Tag Archives: church leaders

Why I’m Mormon

By Guest Blogger Denia-Marie Ollerton

I grew up in a religious LDS household. My parents were and are hardworking, God-fearing, sacrificing people. But it wasn’t easy. We had our difficulties and challenges, and at the time I felt we had more problems than my seemingly-perfect Mormon neighbors.

Church was just a thing we did every week. My friends were there, but I didn’t feel much else pulling me besides them. I remember thinking that religion as taught in my church was for perfect people only. They’d talk about the virtues of being good, and of happy families. I didn’t feel that fit my experience. I thought that God was cold, mean, and punitive.

In my teens, I got into some trouble with school, friends, and had some close calls with the law. I wasn’t happy, but I was trying desperately hard to become so. I still felt that religion was too strict and family relationships too sterile. Around eighteen years old my parents loosened their grip, and I began to experience the reality of being all on my own. I had long since lost any close friends I had in high school. My interactions with my family were minimal, and my life consisted mostly of going to school, trying to stay out of everyone’s way, and going home to sit in my room. Yes, it was very lonely. I knew that the life I had lived and the choices I had made up to that point were not making me happy.

I noticed my siblings were good enough people, and they seemed happy. They were active churchgoers, and always talked about how great the church was. I decided that I’d try religion one time, and one time only. If it was true, if it did work to live by certain rules, then great. If not, I’d know and I could move on with life. At this time, a lot of teachings from my childhood started to come into mind. One principle that came to mind was repentance. Repentance as I understood it was supposed to be this thing where you told God (or your bishop) about all the bad things you’d done, and somehow that was supposed to make you feel better. Oh yeah, and you weren’t supposed to do it again.

I also remembered the teachings about Jesus. I didn’t have much of an opinion on him. I had heard about the crucifixion and the atonement, but those were just words to me. And yet, he did seem like the only forgiving person in the entire story of religion. I remember thinking, “Alright, if he really is merciful and kind, I’ll test it out. I’ll see if he can handle me and all I’ve done.”

I went to my bishop after thinking this over for some time. I expected some harsh words and punishment, but I was willing to go through the process to get to the other side whatever that was. I went in and just let everything out to him. I was surprised but grateful at how calmly and kindly he handled the situation. He just listened for a while, and then asked if we could meet again after church. I agreed. I went to sacrament meeting, and the speakers all spoke about repentance and the atonement. I cried. I felt like a spotlight had been shone on me, and God was finally noticing me. I went back and talked more with my bishop. All of his words were encouraging, hopeful, and healing.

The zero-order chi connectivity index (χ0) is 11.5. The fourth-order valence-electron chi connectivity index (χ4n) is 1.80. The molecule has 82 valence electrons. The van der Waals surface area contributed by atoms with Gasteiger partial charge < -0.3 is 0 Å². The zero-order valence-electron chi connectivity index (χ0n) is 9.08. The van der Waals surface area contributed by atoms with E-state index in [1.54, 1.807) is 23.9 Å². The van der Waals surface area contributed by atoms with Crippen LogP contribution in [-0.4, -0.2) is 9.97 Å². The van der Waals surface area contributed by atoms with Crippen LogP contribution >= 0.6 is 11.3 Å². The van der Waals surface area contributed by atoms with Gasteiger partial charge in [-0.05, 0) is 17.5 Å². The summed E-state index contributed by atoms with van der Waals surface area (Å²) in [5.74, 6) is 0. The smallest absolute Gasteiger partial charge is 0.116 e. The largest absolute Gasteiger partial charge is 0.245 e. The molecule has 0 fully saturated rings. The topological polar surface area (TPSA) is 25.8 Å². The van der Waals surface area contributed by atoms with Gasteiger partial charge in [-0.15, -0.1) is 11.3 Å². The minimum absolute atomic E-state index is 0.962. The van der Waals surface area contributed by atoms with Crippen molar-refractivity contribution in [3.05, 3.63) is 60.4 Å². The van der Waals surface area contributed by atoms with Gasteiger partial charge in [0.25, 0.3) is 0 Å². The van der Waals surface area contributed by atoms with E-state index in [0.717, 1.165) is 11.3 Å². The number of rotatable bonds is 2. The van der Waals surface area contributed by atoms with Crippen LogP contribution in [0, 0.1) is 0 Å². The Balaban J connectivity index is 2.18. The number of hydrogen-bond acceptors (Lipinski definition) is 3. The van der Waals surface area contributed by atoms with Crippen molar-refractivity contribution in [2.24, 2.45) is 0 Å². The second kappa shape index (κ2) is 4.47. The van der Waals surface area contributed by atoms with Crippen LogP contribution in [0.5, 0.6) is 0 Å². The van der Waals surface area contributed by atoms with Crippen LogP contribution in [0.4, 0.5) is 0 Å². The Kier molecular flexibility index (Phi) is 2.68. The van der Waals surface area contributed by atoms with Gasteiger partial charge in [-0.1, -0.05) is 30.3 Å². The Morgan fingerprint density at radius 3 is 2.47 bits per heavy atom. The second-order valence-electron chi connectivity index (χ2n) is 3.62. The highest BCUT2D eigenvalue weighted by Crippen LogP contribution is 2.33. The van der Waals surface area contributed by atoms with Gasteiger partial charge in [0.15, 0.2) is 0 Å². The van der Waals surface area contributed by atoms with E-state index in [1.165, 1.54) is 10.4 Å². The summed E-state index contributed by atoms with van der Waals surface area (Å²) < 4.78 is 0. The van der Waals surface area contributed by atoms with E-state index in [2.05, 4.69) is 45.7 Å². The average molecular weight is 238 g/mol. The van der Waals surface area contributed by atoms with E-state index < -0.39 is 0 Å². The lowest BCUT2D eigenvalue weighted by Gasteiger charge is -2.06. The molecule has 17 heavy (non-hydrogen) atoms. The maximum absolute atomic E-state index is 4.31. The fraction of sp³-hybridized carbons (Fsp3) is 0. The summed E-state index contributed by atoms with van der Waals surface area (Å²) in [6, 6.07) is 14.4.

I walked home that day and went to ponder all that had gone on. It was as if a heavy load had been lifted off my shoulders, and I didn’t even know I was carrying it until it was gone. I felt incredibly happy. I think it was joy. I can honestly say I hadn’t felt joyful or happy up until that point in my life. I had seen people cry “tears of joy” before, but I didn’t want to cry, I just wanted to smile. I went through the rest of that week with a huge grin on my face. I knew then that God lived, and that there was so much more to life than I had known. Who knew that because Jesus Christ died thousands of years ago, and went through the atonement, that I could find healing and happiness in life? I didn’t before, but I knew it then. And there was no way I was going back to the life I had lived before.

I became fascinated with religion. I realized that I had been surrounded all along by a wonderful road map to a successful and happy life! I felt that I was doing years of make up work, but also felt that I was given an increased ability to soak it all in. Everything was positive that I found out. My previous notion of a punitive God was erased in large, sweeping motions. I found out he really did care about me. He did answer my prayers, he listened to me, he talked to me, and he helped me connect with others in ways I never knew were possible.

By relying on the teachings of the gospel, I’ve overcome fear, judgment (mostly of myself), and discouragement and have instead found opportunity, growth, excitement, and love. I thought my past would weigh me down, but it has buoyed me up. It has taught me that if God can right the wrong in life, he can make the good even better. I can come to the Lord, imperfect and all, and ask him to change me. And he does!

I love living the gospel of Jesus Christ. Not because it’s what I’m used to, or what I’ve known all my life, but because it makes me truly happy. And although I haven’t had a perfect life, I don’t hold myself to that perfect standard anymore, and I know God doesn’t either. He and I both know that I am powerful, and I have so much potential. And I’ll continue to draw on that potential, with his support, for the rest of my life.